[exsl] Re: Draft 0.1 - call for comments (longish...)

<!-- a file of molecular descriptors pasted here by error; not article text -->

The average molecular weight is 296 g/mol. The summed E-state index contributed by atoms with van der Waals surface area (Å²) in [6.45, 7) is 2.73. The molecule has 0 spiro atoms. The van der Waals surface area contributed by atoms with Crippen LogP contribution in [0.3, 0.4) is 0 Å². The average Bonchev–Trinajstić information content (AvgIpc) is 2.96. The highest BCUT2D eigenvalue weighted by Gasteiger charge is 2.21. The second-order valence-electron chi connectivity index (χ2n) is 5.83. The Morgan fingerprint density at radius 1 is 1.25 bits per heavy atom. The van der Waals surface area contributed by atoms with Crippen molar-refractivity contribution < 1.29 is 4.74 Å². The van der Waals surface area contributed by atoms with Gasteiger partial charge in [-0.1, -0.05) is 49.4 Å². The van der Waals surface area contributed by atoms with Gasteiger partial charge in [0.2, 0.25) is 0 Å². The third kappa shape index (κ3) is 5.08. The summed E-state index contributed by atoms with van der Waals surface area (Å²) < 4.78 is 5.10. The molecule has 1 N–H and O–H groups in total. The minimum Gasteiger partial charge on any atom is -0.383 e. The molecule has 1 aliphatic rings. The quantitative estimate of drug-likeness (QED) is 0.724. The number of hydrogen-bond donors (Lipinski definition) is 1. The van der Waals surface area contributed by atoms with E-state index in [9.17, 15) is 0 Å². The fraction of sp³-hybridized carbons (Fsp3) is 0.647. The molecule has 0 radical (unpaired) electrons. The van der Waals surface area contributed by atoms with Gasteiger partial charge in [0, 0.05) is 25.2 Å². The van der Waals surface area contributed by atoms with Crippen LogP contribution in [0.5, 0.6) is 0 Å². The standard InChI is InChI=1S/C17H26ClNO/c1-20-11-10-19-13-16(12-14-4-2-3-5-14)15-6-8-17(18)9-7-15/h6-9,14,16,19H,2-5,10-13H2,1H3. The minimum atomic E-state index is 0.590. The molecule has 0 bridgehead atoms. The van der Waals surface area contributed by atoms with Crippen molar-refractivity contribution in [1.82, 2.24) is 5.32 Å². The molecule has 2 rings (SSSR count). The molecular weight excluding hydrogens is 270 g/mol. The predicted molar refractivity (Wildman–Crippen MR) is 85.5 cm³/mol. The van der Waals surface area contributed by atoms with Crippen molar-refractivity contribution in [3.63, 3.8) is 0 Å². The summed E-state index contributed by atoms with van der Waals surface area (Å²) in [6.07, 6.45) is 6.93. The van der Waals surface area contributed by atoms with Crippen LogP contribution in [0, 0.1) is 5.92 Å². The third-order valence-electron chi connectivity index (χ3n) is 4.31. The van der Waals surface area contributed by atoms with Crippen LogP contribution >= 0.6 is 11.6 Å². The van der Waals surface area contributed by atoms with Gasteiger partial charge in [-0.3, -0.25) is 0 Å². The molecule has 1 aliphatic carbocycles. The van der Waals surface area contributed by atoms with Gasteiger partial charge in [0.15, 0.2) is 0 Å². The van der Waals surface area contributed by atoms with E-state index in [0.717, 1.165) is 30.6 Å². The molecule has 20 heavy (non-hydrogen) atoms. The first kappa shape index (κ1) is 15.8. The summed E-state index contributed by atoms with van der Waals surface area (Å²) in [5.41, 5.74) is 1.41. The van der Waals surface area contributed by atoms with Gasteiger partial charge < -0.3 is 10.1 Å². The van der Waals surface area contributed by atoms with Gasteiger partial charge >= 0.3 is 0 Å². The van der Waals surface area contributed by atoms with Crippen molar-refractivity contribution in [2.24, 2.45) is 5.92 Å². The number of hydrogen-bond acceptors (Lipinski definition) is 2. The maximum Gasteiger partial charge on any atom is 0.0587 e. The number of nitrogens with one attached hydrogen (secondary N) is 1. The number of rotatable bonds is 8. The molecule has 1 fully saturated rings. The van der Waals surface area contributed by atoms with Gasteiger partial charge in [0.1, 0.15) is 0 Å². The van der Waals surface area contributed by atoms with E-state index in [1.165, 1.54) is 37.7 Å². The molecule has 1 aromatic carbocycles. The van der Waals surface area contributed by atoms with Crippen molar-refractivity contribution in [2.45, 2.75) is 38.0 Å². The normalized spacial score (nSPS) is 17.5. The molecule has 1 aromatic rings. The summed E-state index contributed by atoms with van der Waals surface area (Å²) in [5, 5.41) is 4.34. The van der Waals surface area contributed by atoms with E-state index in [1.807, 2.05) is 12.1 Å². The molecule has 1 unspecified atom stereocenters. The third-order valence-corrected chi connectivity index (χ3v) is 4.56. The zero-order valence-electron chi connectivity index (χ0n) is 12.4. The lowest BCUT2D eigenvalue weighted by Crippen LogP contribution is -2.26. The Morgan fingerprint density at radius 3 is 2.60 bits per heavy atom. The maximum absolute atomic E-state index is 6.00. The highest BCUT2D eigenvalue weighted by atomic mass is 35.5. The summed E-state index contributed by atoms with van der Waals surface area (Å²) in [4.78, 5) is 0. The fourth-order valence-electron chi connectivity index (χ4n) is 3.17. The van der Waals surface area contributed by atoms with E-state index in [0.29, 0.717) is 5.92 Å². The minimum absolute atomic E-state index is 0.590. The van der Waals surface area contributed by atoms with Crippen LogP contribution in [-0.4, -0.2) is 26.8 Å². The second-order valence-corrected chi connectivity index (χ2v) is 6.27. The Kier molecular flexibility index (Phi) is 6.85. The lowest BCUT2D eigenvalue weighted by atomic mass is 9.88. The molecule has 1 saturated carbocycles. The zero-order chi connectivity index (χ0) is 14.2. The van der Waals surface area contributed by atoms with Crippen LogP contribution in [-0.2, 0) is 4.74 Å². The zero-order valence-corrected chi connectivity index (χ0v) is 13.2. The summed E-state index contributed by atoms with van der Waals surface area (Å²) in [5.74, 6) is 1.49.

I am sure I speak for everybody on this list in thanking Jeni for the effort and skill she has demonstrated in putting together this document and facilitating the preceding discussions. Thanks so much. However, following on from comments by Dimitre Novatchev I am finding it hard to see the how user defined extension functions can be implemented in XSLT without adding a considerable amount of complexity to a language which is currently (1.0) simultaneously both very elegant and very confused (confusing?). One of the strengths I see in the XSL model is that procedural business logic programming is banished to XML generation code far away from presentational and transformational work. Introducing complex procedural programming through the backdoor would in my opinion be a mistake. There are many general-purpose languages much better suited for this work. On the other hand, the restrictions placed on XSLT writers in the current standard means that finding solutions (quite often obscure) to common transformation problems has become the overriding activity of this list. The W3C model of making it easier to write non-portable extensions appears to me as a short term patch that will create as many problems as it solves. If the goal is to ease the difficulties faced by in the every day use of XSLT via extending the power of XPath (in this case via XSLT based XPath functions) I can think of two alternatives ways of thinking about the problem. Instead of standardizing on a way to write extension functions define a set of functions that can be used to solve most common issues. This can be published as a community standard so pressure can be added to vendors to conform or die! The Saxon extension functions would be a good starting point. This could be seen as a proactive force on the next XSLT/XPath standards to improve community feedback. Currently something the W3C *appears* to perform badly due to its closed standards process. This may not give the immediate gratification of being able to just write your own extensions but I think it would do a lot to keep down the complexity and increase the portability and maintainability of XSLT. It is not completely clear that a standard set of extension functions would cover most currently difficult transform cases. Working this out would be a useful exercise in trying to decide if user defined extensions functions really are going to add value. I am assuming not, as so many problems on the list appear to be common. If, as reported, XPath is going to become part of the DOM model in the, drawing on the parallel between DOMs and databases, it begs the question of how this problem is solved in the DBMS community. The logical equivalent of an extension function is a stored procedure. Here you are often given access to the underlying data structures (via cursors) to create whatever function you want. In a similar model for XSLT processing it would be the DOM provider who would define how to create extension functions (probably your DOMs native language equivalent of plug-in modules). It's interesting to point out that stored procedures have there own language and environment (I believe primarily because of the efficiency issues). XSLT like SQL appears to me to be simply not suited to creating user defined functions. This model would then be more of the DOM Extension API something like the Java JNI. In summary I could quite easily back a standard set of extension functions without any issues. I think long term we will see implementation of DOM based extension API's based around some standards. Preferably both models could be used so that common solutions don't have to be implemented by hand while you also get the ability to write your own extensions for those really tricky cases. I think that writing extension functions in XSLT appears initially very attractive (as apposed to Java, etc) but in the bigger scheme of things it appears to me to be a short term hack that will significantly add to the complexity of XSLT without improving the language. I am assuming that it is self evident that having implementations provide a set of commonly needed extension functions is far preferable than everybody writing a version for themselves. I am not really saying that the proposal won't work as laid out. More that I don't think user-defined functions in XSLT are a good idea at all. I understand the current restrictions in XSLT that you could solve with user-defined functions but think better solutions to these restrictions are to be found elsewhere. Either way the use of this list to promote what the XSLT community really needs has got to be one of the most important steps taken is recent months on XSLT. Kev. (An implementer and user of XSLT) XSL-List info and archive: http://www.mulberrytech.com/xsl/xsl-list
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